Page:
How detectives nailed dangerous terrorism suspect by chance : The Standard


Jermain Grant at the Mombasa Law Courts on Wednesday. He was convicted of having explosives. [Kelvin Karani, Standard]

When Jermaine Grant was arrested at Mtopanga Kisauni in Mombasa eight years ago, the anti-terrorist police had very little information on how dangerous the Briton was.

Martin Otieno, Head of Anti-Terrorist Police Unit in Mombasa says before Grant was arrested, they were looking for Fuad Abubakar and Farida Islam, not him. They too could not associate him with British woman Samantha Lewthwaite, also known as the White Widow and one of the world’s most wanted terrorism suspects.
“We did not know him. In fact, we arrested him just because he was with Fuad Abubakar. We thought he was just some local from Old Town who was enjoying a motorbike ride with Fuad,” Otieno says.
After some interrogation, and a cross-reference to the British Counter Terrorism Police, the cover was blown. Grant was one of the most dangerous men in the world.

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His links with the terrorist cells in Somalia prompted the State to solicit for five New Scotland Yard detectives to assist in the investigations.
The detectives sent were lead investigator Inspector Lisa Narman, Seageant John Reiley, Constable Steve Ball, explosive expert Lonar Phillys and finger prints expert Orelette Hunt.
The British bomb expert later testified that the chemicals that were recovered from Grant’s house can make bombs that can bring down Bima Tower or Ambalal House building.

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Head of Government Chemist Simon Munguti said the chemicals could make a bomb known as Triacetone triperoxide.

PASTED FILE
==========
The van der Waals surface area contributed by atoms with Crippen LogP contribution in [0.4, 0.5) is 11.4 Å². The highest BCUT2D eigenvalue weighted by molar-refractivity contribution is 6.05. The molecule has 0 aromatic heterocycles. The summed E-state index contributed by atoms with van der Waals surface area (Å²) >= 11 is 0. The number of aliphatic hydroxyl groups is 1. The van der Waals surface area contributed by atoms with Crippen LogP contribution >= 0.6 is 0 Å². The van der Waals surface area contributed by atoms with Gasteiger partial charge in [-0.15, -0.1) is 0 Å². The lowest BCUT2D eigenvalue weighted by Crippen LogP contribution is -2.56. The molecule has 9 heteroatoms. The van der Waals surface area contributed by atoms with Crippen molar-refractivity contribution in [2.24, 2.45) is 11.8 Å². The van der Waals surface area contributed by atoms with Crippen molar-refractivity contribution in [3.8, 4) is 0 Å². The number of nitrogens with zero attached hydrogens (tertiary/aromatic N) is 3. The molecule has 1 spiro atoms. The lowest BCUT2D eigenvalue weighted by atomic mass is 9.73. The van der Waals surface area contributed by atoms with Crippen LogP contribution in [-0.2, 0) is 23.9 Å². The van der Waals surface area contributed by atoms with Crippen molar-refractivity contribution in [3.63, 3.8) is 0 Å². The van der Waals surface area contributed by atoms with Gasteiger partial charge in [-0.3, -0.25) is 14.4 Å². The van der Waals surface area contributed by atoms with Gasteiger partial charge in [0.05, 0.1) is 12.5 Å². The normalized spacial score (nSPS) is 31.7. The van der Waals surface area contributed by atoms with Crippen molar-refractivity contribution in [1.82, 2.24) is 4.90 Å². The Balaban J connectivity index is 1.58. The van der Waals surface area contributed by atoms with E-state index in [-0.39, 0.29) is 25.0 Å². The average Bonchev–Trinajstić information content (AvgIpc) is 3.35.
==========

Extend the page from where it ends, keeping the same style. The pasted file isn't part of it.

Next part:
“This solution is unstable and dangerous and any movement like dropping or touching it can detonate it,” Munguti said.

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Otieno says before Grant’s arrest, they got intelligence that a group of terrorists were preparing to bomb some targets in Mombasa, including Likoni Ferry and certain hotels.
“Initially, we were only looking for Fuad and Farida following the intelligence we got. Later, a source tipped us that the suspects were going to Mtopanga to meet and plot the bombing,” he says.
He adds that they then started trailing the suspects on November 14, 2011.
“On December 19, 2011, we arrested Grant just because he was with Fuad who was in the radar of the police from December 13, 2011,” Otieno says.
Fuad and Grant were riding on a motorbike in Mtopanga when they were arrested. Otieno says the police had been looking for Fuad since the Mombasa Paradise Hotel bomb attack on November 28, 2002 when 15 people were killed.

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The police believed Fuad is the one who piloted the speed boat that helped the terrorists who had bombed the hotel to escape to Somalia.
After the arrest, the suspects were escorted to their house at Mwandoni Kishada grounds where Warda Brek, who had just been married to Grant, opened the door. Police found several containers with chemicals, which were in the process of being mixed to make bombs.
The chemicals recovered were acetone, urea, sulphur sublime, hydrogen peroxide, lead nitrate, lemon nail polish, batteries, a wireless electric switch, small electric wire and a ruler.
After the recovery, Otieno says his team went to a Swahili House, just 100 metres from Grant’s house and found a woman with four children. They later learnt the woman was Lewthwaite.
Jumped bail

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Otieno says, on this day, they were particularly keen on recovery of hand grenades and suicide vests from the house, but they did not find any.
The police say at first, Grant disguised himself as Peter Joseph, a Canadian, but his identity as a British citizen became known during interrogation.
Grant, Fuad, Warda and a Frank Ngala were later charged with being in possession of explosives and conspiracy to commit a felony.
Fuad, however, jumped bail and fled to Somalia after he was released on a Sh20 million bond.
The court has since issued a warrant of arrest for him.
Chief Magistrate Joyce Gandani, who presided over the case for eight years, has convicted Grant of being in possession of explosives. She, however, acquitted Warda and Ngala of all charges.
Gandani said the prosecution had proved Grant was found with the explosives because he was the owner of the house as proved by 18 witnesses.
Grant will be sentenced on May 9.
Deputy DPP Jacob Ondari, through State lawyer Alice Ochola, has asked for the proceedings of the case to appeal against the decision to acquit Warda and Ngala.
Grant’s lawyer Chacha Mwita said he will appeal against his conviction.

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TerroristJermaine GrantAnti-Terrorist Police Unit


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